Today I’m happy to share a guest post from Anthony Minnema, assistant professor of history at Samford University. A specialist in Muslim-Christian relations during the Middle Ages, Tony studied at Calvin College and the University of Tennessee-Knoxville and was a Lilly Graduate Fellow at Valparaiso University before coming to Samford. In this post, he responds to the proposal from former Reed College president John Kroger, for a $10,000 liberal arts college based in a city, and suggests his own alternative model for the Christian liberal arts.
Kroger’s proposal for a liberal arts college (LAC) got me thinking about why I (and others) reacted so viscerally to it. Despite the real concern about cost, I don’t believe that there is a constituency for a cheaper, stripped-down version, which would suffers by comparison to more robust models, especially to the extent proposed. So, if offering deeply discounted tuition wouldn’t create an acceptable model of an LAC for faculty or students, I wondered what other problems might be addressed if we proposed another model.
If we remove cost as an unsolvable problem, because many more students entertain the idea of LACs than elect to attend, I hypothesize that they choose not to attend an LAC because of:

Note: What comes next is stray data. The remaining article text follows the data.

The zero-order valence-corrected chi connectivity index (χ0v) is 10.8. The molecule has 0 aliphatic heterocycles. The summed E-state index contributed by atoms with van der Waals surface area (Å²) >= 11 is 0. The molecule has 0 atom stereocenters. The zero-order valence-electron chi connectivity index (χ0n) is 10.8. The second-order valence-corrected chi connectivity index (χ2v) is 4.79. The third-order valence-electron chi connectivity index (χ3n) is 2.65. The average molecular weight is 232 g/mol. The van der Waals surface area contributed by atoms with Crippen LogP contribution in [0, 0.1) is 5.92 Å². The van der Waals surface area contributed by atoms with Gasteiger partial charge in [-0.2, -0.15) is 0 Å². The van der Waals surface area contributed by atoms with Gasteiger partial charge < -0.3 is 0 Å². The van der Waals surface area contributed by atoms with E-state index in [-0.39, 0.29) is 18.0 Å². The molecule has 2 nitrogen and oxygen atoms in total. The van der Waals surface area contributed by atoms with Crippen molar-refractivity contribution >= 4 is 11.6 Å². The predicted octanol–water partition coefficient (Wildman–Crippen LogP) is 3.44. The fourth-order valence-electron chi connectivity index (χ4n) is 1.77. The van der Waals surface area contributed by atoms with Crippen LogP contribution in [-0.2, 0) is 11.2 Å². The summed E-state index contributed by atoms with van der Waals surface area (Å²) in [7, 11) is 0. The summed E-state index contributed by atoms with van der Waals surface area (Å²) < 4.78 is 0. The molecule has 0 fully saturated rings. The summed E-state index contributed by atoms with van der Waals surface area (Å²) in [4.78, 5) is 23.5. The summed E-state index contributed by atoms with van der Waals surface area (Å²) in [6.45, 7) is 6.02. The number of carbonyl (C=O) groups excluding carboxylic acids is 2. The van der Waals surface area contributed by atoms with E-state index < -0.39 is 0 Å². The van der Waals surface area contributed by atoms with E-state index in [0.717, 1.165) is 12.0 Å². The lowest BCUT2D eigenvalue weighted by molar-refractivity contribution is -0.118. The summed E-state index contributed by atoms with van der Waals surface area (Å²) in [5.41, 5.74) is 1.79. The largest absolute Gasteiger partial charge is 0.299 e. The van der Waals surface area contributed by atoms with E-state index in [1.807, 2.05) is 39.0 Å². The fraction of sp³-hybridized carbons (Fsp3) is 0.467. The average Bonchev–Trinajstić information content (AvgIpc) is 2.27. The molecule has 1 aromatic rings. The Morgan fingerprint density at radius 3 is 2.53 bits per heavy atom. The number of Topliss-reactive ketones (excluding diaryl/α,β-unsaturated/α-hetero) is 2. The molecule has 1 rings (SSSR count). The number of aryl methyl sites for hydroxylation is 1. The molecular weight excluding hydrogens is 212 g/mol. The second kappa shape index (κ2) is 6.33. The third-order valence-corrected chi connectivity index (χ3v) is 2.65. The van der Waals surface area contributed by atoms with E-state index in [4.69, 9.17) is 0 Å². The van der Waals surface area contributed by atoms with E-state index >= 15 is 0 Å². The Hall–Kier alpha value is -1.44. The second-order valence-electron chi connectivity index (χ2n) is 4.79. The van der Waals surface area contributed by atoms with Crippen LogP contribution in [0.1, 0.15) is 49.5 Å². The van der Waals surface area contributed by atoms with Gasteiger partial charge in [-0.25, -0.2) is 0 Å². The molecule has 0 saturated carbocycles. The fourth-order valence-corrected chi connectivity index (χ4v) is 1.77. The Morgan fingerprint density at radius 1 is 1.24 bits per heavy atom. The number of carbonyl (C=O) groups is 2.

- The perception that the education they receive is impractical
- That LACs are elitist retreats for wealthy students.
- More controversially… universities are having difficulty attracting men, but LACs in particular as these schools currently see a 40/60 split, if not upwards of 30/70. Christian institutions are especially susceptible as they explicitly or implicitly advertise the “safe” nature of their campus.
To address the problems of impracticality, elitism, and gender disparity, I propose the Christian liberal arts work college for your consideration.
If perhaps we’ve too long looked at the liberal arts as coffee shops and quads, what about a farm?
Work colleges and programs come in many shapes and sizes, but all offer discounted or even no tuition in exchange for a commitment of 10-15 hours of work per week. The exchange of work for tuition would go a long way to address the perception of elitism. The need to create work opportunities for these students also led these colleges to create majors in agricultural science and sustainability before these programs became popular, which undermines the accusation that LACs are impractical and divorced from the working world. The more successful work colleges, such as Berea College and College of the Ozarks, emphasize their working environment as a recruitment tool and describe themselves as a place to learn and work. A quick perusal of statistics indicates that work colleges enjoy near-parity of men and women (45-55), likely because the rhetoric of a work program and the majors that sustain it have historically been more appealing to men. More speculatively, I suspect that the work-program creates a sense of ownership for students and alumni that most LACs’ advancement offices would envy, since it changes the narrative of the ask from “Please continue giving to the college on top of your debt” to “How much was this education worth to you?” The donor base of the Christian liberal arts college (to say nothing of the corporate world), which tends more toward conservative values, might donate gladly to an institution that requires some or all of its students to work.